Nigeria: Priest escapes 'unhurt' after gunmen open fire on car in murder attempt

Fulani herdsmen killings
Protesters gather during a demonstration against Fulani herdsmen killings, in Abuja, Nigeria March 16, 2017. |

A priest in the Enugu state of Nigeria escaped a murder attempt at the hands of gunmen who shot up his car just weeks after the killing of another priest led to a massive demonstration for security in the state. 

The Rev. Chimezie Ani told Morning Star News that he was driving near the Roman Catholic Caritas University in Amorji-Nike in the Enugu state last Thursday when he was attacked by men he said were radical Fulani herdsmen. The perpetrators were described as “unidentified gunmen” in media reports

“I was driving when suddenly the herdsmen, who were armed, shot at my vehicle, aiming at the windshield,” Ani told the nonprofit news service devoted to reporting on the persecution of Christians. 

Ani said he put the car in reverse as fast as he could upon noticing the gunmen in hopes of driving away unscathed. 

“The bullets from them broke my windshield and riddled the car all over,” Ani was quoted as describing. “I miraculously escaped unhurt. They retreated into the bushes after realizing I escaped from them.”

Ani said he was on his way to Ugwuomu. He explained that there have been herdsmen attacking Christian communities along the stretch of highway for “some time now.”

He stressed that he was “sure” that the men he saw “were herdsmen.” Fulani herdsmen are from nomadic herding communities that have historically had land conflicts with Christian farming communities in southern Nigeria. 

But in recent years, Christian advocates say the severity and number of deadly attacks launched by radical Fulani against farming communities have increased. Such attacks have seen dozens of homes and buildings burned, leaving thousands of people dead and Christian farming communities homeless

The alleged attack against Ani follows the death of the Rev. Paul Offu, another priest in the Enugu Diocese, who was killed in early August by gunmen who were also suspected of being Fulani radicals. 

Offu’s funeral, which was held earlier this week, was attended by the Enugu state Gov. Ifeanyi Ugwuanyi. Offu was the priest at St. James parish in Nkanu East local government area. 

After Offu’s death, dozens if not hundreds of priests marched through the streets of Enugu to protest the priest’s death and call for security for the Christian community outside the statehouse in Enugu.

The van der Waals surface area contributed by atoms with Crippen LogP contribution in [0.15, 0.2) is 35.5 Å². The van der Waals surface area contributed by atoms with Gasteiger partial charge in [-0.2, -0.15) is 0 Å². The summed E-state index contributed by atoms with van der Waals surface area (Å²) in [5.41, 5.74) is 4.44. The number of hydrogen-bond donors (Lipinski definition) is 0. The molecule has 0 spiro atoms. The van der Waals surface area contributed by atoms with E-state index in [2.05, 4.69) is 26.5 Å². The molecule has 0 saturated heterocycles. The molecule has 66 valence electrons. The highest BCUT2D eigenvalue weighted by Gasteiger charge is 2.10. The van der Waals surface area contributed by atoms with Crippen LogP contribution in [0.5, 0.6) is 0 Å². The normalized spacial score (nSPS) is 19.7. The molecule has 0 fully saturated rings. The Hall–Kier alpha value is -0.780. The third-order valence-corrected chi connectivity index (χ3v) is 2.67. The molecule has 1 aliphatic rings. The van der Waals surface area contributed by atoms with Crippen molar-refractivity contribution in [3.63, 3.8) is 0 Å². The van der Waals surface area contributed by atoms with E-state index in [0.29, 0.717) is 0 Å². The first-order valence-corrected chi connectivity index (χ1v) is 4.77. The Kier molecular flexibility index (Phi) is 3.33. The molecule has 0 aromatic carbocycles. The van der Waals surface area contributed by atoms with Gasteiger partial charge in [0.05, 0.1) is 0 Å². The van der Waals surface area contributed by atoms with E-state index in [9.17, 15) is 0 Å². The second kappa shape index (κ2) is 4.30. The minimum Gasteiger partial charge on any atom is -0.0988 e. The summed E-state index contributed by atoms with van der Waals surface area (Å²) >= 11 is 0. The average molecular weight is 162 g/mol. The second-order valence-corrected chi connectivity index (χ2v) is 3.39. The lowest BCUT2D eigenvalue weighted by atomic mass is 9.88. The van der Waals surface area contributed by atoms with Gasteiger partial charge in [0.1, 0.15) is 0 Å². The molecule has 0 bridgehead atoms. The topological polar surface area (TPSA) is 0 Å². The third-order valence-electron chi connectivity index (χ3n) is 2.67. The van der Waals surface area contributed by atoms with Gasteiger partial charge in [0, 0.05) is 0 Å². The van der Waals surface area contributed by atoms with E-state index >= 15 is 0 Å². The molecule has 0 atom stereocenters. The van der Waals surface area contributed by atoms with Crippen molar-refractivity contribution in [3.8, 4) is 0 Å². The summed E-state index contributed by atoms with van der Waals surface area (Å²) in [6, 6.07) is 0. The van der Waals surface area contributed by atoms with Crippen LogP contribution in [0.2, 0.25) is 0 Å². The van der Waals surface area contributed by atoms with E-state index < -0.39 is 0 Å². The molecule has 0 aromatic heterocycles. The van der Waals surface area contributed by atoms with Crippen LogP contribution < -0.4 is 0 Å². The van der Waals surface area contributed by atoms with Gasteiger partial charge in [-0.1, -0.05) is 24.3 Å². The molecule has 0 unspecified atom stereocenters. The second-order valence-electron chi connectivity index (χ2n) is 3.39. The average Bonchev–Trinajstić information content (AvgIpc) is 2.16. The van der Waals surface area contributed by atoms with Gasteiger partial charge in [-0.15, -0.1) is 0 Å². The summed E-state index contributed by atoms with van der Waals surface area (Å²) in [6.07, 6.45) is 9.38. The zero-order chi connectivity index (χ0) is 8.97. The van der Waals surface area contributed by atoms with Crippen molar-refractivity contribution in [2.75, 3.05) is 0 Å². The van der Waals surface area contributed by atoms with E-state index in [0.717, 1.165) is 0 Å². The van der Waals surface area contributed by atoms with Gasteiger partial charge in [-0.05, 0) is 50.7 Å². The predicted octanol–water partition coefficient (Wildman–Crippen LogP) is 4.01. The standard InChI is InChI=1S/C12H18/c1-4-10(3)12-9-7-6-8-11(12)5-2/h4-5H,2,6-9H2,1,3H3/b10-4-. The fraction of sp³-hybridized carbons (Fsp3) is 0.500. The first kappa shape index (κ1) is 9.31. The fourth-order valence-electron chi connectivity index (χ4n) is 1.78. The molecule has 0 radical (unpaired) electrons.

Following that protest, Ugwuanyi called a special security meeting with all the heads of security agencies in the state. But the Nigerian digital media outlet Legit reports that it is not clear if the meeting was related to Offu’s killing. 

Even before Offu’s death, the Enugu Catholic community was already horrified over the kidnapping and killing of Rev. Clement Ugwu in March.

The Punch reports that Enugu State Police Command paraded those suspected of killing Offu along with 30 others charged with other criminal offenses last Friday. Police Commissioner Suleiman Balarabe told the outlet that 25-year-old Ibrahim Adamu and 28-year-old Idris Tobe were arrested in connection with Offu’s murder.

Balarabe also vowed to soon arrest those responsible for the attempted murder of Ani and assured that his “command had devised measures to protect Catholic priests from such incidents in the future.”

The police command also reportedly paraded those suspected of kidnapping the traditional ruler of Obom-Agbogugu and his wife on Aug. 3 while traveling along the Enugu-Port-Harcourt Expressway. 

Across the country, many people have been attacked while traveling on Nigeria’s dangerous roadways in recent years. As the National Catholic Register notes, criminals have targeted businessmen and individuals from wealthy homes for ransom and are many times killed or assaulted when ransoms are not paid.

Additionally, religious leaders have been kidnapped to demand ransoms from congregations.  

In Kaduna state, the Rev. John Bako Shekwolo was kidnapped just weeks after the killing of Ugwu in Enugu state. 

In August, pastor Jeremiah Omolara of Living Faith Church was killed in Kaduna while he was traveling on the Abuja-Kaduna Highway. The pastor’s wife was abducted while their son was able to escape during the attack. 

Joseph Hayab, the chairman of the Kaduna state chapter of the Christian Association of Nigeria, said at the time that Christians “are just not safe anywhere.”

“[W]e are asking the same question we have been asking: 'where are our security agencies?'" Hayab told reporters, according to The Daily Post. 

Nigeria ranks as the 12th worst nation in the world when it comes to Christian persecution, according to Open Doors USA’s 2019 World Watch List. 

In July, the international human rights advocacy group Jubilee Campaign sent a report to the International Criminal Court arguing that the standard for genocide pertaining to the treatment of Christians in Nigeria has been met. 

Follow Samuel Smith on Twitter: @IamSamSmith

or Facebook: SamuelSmithCP

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